By PERRY BACKUS
Ravalli Republic via Associated Press
HAMILTON, Mont. (AP) -- It was one of those 10 below zero mornings in the Madison Valley that Craig Jourdonnais will never forget.
The Montana Fish, Wildlife and Parks biologist had spent the morning leaning out of a helicopter door to fire tranquilizer darts into the behinds of elk caught in the wide open spaces of their winter range.
It was getting late and the chopper was low on fuel when Jourdonnais fired his last two darts.
Both hit their marks.
When the first bull flared toward the nearby wilderness boundary, the helicopter pilot raced to put his machine in between the charging animal and the fence line.
"I could see it racing right at us," Jourdonnais remembers. "I thought, 'Holy cow. It's going to run into us.'"
Ten feet from the chopper's door, the elk crumpled to the ground. Jourdonnais jumped out and slipped a collar around its neck, took blood samples, and then hurried off to do the same on the other animal he'd darted.
This one hadn't gone down.
With the dart hanging from its side, the big bull elk was still on its feet. Jourdonnais suspected some of the drug had frozen inside the dart.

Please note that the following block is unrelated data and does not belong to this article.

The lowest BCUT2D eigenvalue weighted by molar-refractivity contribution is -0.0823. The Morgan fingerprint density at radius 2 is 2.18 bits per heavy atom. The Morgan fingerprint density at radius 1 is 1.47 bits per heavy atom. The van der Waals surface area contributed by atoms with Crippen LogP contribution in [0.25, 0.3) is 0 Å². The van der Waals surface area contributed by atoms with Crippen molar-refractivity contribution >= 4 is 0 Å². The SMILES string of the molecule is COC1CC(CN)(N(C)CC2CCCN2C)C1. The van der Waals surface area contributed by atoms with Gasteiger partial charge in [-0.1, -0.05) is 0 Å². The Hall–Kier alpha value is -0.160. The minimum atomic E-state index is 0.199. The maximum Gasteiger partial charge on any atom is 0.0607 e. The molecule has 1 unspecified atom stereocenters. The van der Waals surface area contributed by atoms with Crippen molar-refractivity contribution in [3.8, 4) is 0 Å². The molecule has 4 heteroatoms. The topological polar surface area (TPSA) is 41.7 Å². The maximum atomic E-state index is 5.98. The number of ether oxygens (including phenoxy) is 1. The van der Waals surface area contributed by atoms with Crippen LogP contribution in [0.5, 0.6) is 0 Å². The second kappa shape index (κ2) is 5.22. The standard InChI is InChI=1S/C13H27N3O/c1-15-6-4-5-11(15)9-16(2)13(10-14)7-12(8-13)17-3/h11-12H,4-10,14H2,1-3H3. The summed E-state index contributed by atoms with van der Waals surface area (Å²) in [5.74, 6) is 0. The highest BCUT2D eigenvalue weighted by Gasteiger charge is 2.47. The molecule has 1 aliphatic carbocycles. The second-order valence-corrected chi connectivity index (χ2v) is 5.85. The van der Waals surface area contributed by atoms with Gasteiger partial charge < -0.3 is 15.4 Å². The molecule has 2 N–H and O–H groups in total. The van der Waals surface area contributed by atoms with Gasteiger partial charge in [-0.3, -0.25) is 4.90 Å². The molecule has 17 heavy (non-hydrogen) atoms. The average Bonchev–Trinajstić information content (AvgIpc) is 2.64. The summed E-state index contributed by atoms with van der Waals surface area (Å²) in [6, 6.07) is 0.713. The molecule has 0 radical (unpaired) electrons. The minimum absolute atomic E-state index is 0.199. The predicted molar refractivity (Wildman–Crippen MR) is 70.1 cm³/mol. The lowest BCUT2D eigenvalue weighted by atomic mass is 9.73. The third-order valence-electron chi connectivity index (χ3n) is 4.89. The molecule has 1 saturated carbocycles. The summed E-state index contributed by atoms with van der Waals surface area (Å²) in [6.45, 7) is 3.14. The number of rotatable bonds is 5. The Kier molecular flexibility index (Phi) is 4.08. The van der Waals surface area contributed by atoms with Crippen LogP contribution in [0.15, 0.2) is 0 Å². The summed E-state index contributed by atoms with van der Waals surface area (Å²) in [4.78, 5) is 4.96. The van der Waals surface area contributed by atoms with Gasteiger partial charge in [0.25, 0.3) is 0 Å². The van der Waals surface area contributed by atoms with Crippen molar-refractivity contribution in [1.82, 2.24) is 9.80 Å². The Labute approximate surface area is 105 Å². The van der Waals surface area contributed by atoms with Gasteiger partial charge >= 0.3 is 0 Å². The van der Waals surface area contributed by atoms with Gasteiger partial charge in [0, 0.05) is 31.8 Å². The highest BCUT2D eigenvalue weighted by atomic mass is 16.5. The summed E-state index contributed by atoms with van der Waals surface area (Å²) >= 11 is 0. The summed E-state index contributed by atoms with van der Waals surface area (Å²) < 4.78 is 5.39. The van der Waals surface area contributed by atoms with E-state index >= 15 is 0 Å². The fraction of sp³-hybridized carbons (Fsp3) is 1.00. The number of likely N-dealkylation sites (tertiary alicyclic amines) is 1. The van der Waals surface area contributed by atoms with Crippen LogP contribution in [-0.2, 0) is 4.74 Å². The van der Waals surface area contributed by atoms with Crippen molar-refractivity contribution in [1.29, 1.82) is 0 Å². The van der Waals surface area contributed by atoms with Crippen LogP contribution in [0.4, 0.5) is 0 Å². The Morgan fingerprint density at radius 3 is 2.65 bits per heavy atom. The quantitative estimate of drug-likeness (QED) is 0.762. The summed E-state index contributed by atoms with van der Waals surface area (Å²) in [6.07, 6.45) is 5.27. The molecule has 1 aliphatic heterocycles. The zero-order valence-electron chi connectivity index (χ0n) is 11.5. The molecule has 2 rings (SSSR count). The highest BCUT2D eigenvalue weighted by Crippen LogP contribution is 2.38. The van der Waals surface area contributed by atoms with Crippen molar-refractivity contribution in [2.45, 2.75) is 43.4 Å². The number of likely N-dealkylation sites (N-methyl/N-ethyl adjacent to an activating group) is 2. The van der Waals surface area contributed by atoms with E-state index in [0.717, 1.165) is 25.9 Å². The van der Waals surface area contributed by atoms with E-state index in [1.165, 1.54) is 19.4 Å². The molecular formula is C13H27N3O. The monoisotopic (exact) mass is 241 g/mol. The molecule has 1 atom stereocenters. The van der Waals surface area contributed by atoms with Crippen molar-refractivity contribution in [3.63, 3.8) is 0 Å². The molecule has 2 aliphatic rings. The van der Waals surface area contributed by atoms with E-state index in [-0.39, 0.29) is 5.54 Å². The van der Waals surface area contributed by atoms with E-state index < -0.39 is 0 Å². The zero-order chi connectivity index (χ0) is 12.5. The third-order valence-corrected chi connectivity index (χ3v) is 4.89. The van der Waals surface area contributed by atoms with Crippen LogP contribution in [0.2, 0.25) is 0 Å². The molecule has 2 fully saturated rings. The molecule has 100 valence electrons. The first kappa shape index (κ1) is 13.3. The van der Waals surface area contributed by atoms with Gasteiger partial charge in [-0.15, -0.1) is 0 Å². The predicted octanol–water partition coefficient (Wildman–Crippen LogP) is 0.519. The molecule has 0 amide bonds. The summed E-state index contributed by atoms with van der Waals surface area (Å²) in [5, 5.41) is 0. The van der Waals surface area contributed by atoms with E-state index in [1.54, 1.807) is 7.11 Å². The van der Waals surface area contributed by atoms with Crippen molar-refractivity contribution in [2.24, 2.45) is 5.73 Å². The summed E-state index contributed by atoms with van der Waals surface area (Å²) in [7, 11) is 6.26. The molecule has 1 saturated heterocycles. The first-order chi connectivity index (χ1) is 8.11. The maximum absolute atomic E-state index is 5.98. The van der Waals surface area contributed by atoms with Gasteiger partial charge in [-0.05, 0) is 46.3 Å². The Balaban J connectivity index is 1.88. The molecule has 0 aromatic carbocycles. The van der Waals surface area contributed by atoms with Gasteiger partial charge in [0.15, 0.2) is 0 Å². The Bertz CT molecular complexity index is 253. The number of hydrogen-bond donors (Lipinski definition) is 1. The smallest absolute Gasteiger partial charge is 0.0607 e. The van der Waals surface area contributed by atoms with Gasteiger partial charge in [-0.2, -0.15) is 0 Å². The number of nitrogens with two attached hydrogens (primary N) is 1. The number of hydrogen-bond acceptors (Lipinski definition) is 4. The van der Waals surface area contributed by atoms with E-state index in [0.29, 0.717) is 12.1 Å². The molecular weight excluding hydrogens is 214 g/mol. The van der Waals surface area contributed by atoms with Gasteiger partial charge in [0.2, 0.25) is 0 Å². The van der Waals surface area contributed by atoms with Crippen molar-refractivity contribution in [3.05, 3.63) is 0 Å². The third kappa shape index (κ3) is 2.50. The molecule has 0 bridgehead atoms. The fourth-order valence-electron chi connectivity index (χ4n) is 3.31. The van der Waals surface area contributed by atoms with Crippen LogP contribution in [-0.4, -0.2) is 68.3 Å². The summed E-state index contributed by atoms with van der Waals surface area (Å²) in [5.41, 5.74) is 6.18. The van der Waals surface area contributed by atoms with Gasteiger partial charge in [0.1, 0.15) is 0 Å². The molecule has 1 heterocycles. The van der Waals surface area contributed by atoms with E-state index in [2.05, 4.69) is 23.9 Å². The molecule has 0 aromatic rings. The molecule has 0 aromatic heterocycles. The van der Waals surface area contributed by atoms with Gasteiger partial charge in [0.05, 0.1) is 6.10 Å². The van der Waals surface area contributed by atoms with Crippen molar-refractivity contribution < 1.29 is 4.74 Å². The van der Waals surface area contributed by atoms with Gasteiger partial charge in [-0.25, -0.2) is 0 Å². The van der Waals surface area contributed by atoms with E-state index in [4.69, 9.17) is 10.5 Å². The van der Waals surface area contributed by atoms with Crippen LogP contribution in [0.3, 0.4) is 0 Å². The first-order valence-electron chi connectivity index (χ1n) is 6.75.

The pilot said he had to go. His fuel was almost gone.
A little while later, Jourdonnais was headed toward the highway with two other biologists when they spotted the bull elk right by the Wall Creek Game Range sign.
It was obviously still feeling the effects of the drug.
No one had another tranquilizer dart handy, but they did have a rope.
Without much thought, Jourdonnais found himself trying to coax the bull to step in the loop on the ground. When it did, the biologist gave a mighty tug.
Seconds later, the rope went taut and before anyone could jump out of the way, it knocked all three men right off their feet.
"Ken Hamlin jumped right up," Jourdonnais said. "I never saw an old man run that fast. He grabbed hold of the elk and gave it a reversal shot."
Moments later, with the rope successfully retrieved, the men watched the elk amble off.
"We thought maybe we'd call it a day," Jourdonnais said.
After 31 years with the Montana Fish, Wildlife and Parks Department, the Bitterroot-based biologist has decided to call it a career.